It is mostly complete apart from the match-up analysis, which I will fill out gradually based on my experiences against those decks.
If anything else is missing then let me know, thanks
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Jul 12, 2018Posted in: EstablishedGWGWGWGWGWGWGWGWGWGWGW HexproofGWGWGWGWGWGWGWGWGWGWIntroduction:
GW Hexproof is a non-interactive, explosive aggro deck that's based around playing a Hexproof creature (Slippery Bogle, Gladecover Scout or Silhana Ledgewalker) and arming it with powerful enchantments. In a few turns you'll be able to swing for massive damage, most likely with First Strike, Trample and even Lifelink. The deck is somewhat of an all or nothing deck, meaning that, if your opponent manages to handle your limited threats, the deck is often unable to stabilize and regain board position.
Pros: fast clock, non-interactive, fairly easy to pilot and hard to disrupt.
Cons: extremely susceptible to specific hate, difficult to come from behind, limited card draw and lack of late game stamina.
The Mana Base:Blossoming Sands – Tapped lands, needed for the white component of the deck and gives 1 life as it comes in.Creatures:
Forest – Untapped lands covering the main color of the deck.
Khalni Garden – Tapped lands, as well as producing green mana, produces a Plant token that can protect your creatures from edict effects.
Plains – Untapped lands covering the secondary color of the deck.Aura Gnarlid – Although not Hexproof, this creature can quickly grow out of removal reach and become evasive to boot.Auras:
Gladecover Scout – Functionally operating as Slippery Bogles 5-8.
Heliod's Pilgrim – Three mana but helps find our critical auras, effectively providing additional consistency to the deck.
Silhana Ledgewalker – Two mana but with evasion against non-flyers, which may be useful when the opponent has many ground creatures.
Slippery Bogle – One mana and Hexproof, our bread and butter creature.
Abundant Growth – Mana fixing and card draw, also enables other colors to be played in the sideboard.Spells:
Ancestral Mask – One of the main payoffs that can swiftly end the game when added to a board full of auras.
Armadillo Cloak – Grants Lifelink which can be vital in races, as well as Trample.
Cartouche of Solidarity – Power boost and further protection against edict effects.
Cartouche of Strength – As well as the power boosts, this can act as a pseudo-removal spell, which the deck otherwise lacks.
Ethereal Armor – Power boost that compounds as the game progresses for a single mana.
Favor of the Overbeing – Gives +2/+2, Vigilance and Flying to Slippery Bogle!
Rancor – The durability is not so important given that our creatures will not often be removed, and there is no toughness boost, but the Trample effect can be significant in winning damage races.
Spider Umbra – Provides some much-needed defense against flyers.
Utopia Sprawl – Mana fixing and ramp.Commune with the Gods – Improves consistency by finding whatever creature or enchantment you need.Typical Deck:Main DeckSideboard:
The sideboard has to be adjusted to your meta. These are the most played side board cards in GW Hexproof; mix and match according to your expected meta.
SideboardHate Cards By Color:
DeckMagic OnlineOCTGN2ApprenticeBuy These Cards Artifacts
0 Relic of Progenitus
0 Crimson Acolyte
0 Gorilla Shaman
0 Obsidian Acolyte
0 Standard Bearer
0 Young Wolf
0 Circle of Protection: Green
0 Circle of Protection: Red
0 Circle of Protection: White
0 Dawn Charm
0 Flaring Pain
0 Ancient Grudge
0 Gleeful Sabotage
0 Gut Shot
0 Natural State
0 Ray of Revelation
It is imperative to know your opponent's deck and in particular which key hate cards you have to take care of or play around, because those cards may completely destroy our linear strategy.BMatch-up Analysis:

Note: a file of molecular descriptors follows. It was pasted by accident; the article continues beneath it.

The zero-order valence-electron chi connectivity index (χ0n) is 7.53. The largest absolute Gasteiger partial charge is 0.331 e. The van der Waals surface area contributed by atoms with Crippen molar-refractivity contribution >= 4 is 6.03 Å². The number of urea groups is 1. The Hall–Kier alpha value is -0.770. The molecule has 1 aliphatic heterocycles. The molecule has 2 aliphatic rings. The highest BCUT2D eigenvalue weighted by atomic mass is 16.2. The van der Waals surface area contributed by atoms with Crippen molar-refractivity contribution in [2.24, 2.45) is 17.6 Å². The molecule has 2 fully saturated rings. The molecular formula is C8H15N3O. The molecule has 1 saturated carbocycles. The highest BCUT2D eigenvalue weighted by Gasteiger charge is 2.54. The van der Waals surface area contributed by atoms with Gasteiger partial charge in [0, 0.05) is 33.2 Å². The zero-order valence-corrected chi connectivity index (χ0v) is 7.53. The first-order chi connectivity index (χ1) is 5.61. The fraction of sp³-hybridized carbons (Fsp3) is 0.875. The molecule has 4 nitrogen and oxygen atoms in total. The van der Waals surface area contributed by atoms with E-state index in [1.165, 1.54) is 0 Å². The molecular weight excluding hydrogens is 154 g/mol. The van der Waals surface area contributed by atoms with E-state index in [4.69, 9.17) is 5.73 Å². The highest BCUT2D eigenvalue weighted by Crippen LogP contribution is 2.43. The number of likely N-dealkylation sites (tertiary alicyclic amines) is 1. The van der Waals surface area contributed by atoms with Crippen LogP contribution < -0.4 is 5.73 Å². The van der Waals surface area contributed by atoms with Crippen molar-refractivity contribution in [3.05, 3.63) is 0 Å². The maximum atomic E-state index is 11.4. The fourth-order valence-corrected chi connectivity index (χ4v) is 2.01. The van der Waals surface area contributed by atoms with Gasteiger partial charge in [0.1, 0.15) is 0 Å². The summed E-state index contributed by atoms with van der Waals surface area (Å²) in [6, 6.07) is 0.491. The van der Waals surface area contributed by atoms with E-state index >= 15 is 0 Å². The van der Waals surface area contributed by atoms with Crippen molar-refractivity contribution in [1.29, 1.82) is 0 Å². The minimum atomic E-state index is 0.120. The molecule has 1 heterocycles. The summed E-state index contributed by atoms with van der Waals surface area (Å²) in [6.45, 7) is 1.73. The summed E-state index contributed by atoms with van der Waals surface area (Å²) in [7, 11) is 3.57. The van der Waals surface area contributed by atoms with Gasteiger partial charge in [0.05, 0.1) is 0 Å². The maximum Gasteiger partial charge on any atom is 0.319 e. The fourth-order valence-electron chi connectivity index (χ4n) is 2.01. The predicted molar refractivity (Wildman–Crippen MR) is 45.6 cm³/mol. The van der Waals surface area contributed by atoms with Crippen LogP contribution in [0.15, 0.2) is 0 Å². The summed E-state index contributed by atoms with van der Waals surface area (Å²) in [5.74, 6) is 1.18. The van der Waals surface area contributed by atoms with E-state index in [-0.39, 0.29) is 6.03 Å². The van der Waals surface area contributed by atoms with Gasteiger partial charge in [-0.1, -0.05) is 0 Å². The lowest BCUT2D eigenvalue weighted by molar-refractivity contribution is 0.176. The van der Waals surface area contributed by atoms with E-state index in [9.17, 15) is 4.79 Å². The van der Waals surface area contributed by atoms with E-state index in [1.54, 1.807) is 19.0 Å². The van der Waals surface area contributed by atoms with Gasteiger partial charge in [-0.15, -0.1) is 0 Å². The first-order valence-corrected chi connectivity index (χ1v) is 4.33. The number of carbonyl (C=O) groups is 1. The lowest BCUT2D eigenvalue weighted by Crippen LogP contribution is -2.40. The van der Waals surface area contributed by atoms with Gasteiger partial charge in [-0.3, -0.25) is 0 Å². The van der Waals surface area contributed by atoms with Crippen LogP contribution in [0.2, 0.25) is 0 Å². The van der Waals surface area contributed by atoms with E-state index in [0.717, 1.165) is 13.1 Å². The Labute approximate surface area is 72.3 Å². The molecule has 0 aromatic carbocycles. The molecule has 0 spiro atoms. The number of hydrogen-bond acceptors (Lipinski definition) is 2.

Chainer's Edict/Evincar's Justice/Geth's Verdict- to mitigate these, try to hold reserve creatures in hand and always aim for multiple creatures in play via Khalni Garden and Cartouche of Solidarity. Be careful because Chainer's Edict has Flashback and Evincar's Justice has Buyback.
Echoing Decay- try to play different creatures and/or boost their toughness above 2.
Pestilence- as with cards giving your opponent timing options, try to force it to fire ASAP. Beware that it can kill a Young Wolf by activating first for two and then again for one with the other trigger still on the stack.
Shrivel- try to play your creatures along with toughness-enhancing enchantments, or hold reserve creatures. Play an unimportant enchantment first to try and bait it out. Once at toughness 2+ your creatures are reasonably safe.
Aura Flux- try to hold reserve enchantments in hand. Play an unimportant enchantment first to try and bait it out.
Gleeful Sabotage/Natural State- beware these cards when calculating combat math!
Moment's Peace/Tangle- these cards may affect damage race calculations.
Blazing Volley- try to play your creatures along with toughness-enhancing enchantments, or hold reserve creatures. Play an unimportant enchantment first to try and bait it out. Once at toughness 2+ your creatures are reasonably safe.
Electrickery- as per Blazing Volley but can hit every creature in play.
Krak-Clan Shaman- as your opponent has the option as to when to use it, it is best to force this to happen ASAP. Prior to his coming out, try hard to get your hexproof creatures to 2+ toughness.
Swirling Sandstorm- use Relic of Progenitus. Failing that, a reserve of creatures and enchantments will come in handy.
Annul- provides a very efficient counter to our enchantments. Therefore, try to bait it out by playing the less important enchantments first.
Aura Flux- you will need to keep only the most powerful enchantments, likely sacrificing those attached to your lands until you can blow it up.
Fade Away- try not to play unnecessary creatures and maintain a minimum of powerful enchantments until you can blow it up.
Celestial Flare- use Plant and Warrior tokens as support and fodder.
Coalition Honor Guard- even worse than Standard Bearer as it doesn't die to Gut Shot! Play your own Standard Bearer.
Holy Light- try to play your creatures along with toughness-enhancing enchantments, or hold reserve creatures. Play an unimportant enchantment first to try and bait it out. Once at toughness 2+ your creatures are reasonably safe.
Kor Sanctifiers- represents a good body that can also remove a powerful enchantment from play at sorcery speed.
Standard Bearer is a must-kill creature that can single-handedly wreck your whole game plan. Either kill it, or play one of your own.Burn: You are favored in this match, with the priority being to make use of life gain effects. This tends to increase your life total beyond the reach of the Burn opponent. Since they are R, be careful of sweeping damage effects such as Electrickery. Note that duplicate copies of Armadillo Cloak stack in terms of life gain!Useful Links: